“The low-income borrowers will see minimal new benefits,” the analysis states. But like LeDoux, middle- and high-income borrowers and those who attend professional and graduate schools could see their monthly repayment bills greatly reduced.
“This program helps people pay for master’s degrees essentially at a time when people can’t afford undergrad degrees,” said Jason Delisle, director of the New America Foundation’s federal education project.
The foundation asked the Obama administration for a response to its analysis and hasn’t received one.
As Delisle has continued researching the income-based repayment plan, he says more issues have come to light.
A person going to veterinary school who borrows $150,000 will owe no more on student loans than a student who borrowed $90,000, he said.
Additionally, colleges might not hesitate to raise tuition further if they know the government will write off students’ debt.
Counselors, websites provide information
Finding opportunities for loan forgiveness used to take extensive digging, but with a national emphasis on making college more accessible and affordable, there are now many websites that detail the types of jobs for which programs exist.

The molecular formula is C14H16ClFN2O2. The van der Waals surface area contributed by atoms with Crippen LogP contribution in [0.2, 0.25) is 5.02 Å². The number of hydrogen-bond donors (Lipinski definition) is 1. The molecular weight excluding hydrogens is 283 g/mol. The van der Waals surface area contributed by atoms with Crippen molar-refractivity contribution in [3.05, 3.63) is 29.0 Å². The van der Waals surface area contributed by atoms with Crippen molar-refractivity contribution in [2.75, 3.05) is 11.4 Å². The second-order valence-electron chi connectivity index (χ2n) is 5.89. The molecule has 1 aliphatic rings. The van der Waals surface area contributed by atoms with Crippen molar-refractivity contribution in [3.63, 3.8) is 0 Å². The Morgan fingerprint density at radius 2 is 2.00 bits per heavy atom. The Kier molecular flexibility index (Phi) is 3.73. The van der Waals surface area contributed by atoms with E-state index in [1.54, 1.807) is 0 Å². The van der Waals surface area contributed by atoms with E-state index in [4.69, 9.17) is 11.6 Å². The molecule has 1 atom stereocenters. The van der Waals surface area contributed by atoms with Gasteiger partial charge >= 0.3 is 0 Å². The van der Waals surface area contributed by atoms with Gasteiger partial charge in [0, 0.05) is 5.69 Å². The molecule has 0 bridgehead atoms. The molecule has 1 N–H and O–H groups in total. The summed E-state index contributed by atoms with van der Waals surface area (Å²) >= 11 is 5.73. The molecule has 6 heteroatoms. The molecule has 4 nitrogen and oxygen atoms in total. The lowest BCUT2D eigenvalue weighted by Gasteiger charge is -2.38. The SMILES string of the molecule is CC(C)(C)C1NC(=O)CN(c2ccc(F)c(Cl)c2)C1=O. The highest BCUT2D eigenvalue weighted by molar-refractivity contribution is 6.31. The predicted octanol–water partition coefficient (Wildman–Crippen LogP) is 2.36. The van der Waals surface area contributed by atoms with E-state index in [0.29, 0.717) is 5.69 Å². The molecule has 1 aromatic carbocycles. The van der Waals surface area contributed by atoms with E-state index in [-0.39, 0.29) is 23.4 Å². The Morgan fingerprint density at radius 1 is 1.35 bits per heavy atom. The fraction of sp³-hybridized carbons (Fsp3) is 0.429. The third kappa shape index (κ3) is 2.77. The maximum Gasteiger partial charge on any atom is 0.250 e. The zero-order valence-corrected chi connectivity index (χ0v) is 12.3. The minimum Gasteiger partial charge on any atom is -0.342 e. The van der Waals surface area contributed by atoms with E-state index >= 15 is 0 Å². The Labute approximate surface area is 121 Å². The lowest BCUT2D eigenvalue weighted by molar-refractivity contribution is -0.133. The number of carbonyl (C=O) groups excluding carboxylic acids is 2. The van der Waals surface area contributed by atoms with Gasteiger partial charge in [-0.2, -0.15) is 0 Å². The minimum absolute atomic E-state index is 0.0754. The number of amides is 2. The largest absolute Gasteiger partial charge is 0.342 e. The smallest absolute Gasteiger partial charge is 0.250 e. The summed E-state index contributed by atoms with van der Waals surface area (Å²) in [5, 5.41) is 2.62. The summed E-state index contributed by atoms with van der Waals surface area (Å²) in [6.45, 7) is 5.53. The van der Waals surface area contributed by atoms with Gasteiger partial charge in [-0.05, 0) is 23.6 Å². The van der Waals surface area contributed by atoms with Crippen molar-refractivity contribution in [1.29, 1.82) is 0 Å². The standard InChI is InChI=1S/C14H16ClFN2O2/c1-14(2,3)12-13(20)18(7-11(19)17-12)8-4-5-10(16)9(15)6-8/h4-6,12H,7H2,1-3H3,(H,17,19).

College counselors also play a significant role in making sure students know about the programs available upon graduation to help them manage their debt.
“New borrowers are required to go through a program to tell them what’s available to them,” said Chio Flores, WSU’s director of the office of financial aid and scholarships. “At the tail end of their college career, they have to go through an exit interview.”
Anderson, the veterinary medicine student, thought ahead, and his scholarship for vet school is one of the more generous ones available to graduate students.
Besides scholarships, the Army Veterinary Corps also offers a loan repayment program.
“It’s one of our recruiting tools,” said Brig. Gen. John Poppe, chief of the corps.
The corps has 25 WSU alumni, said Poppe, who is also a Cougar.
A person who enlists with a three-year commitment can erase up to $40,000 in student loans annually, up to a maximum of $120,000. Reserves can erase another $20,000 each year.
The Army is the only military branch with a veterinary corps, which is 817 members strong – 536 on active duty, 276 in reserves and five in the Army National Guard. The veterinarians take care of service animals and care for active-duty members’ pets.
In 2012, the veterinary corps had about 758,000 clinical office calls. That does not include health checks or deployed dog care, military officials said.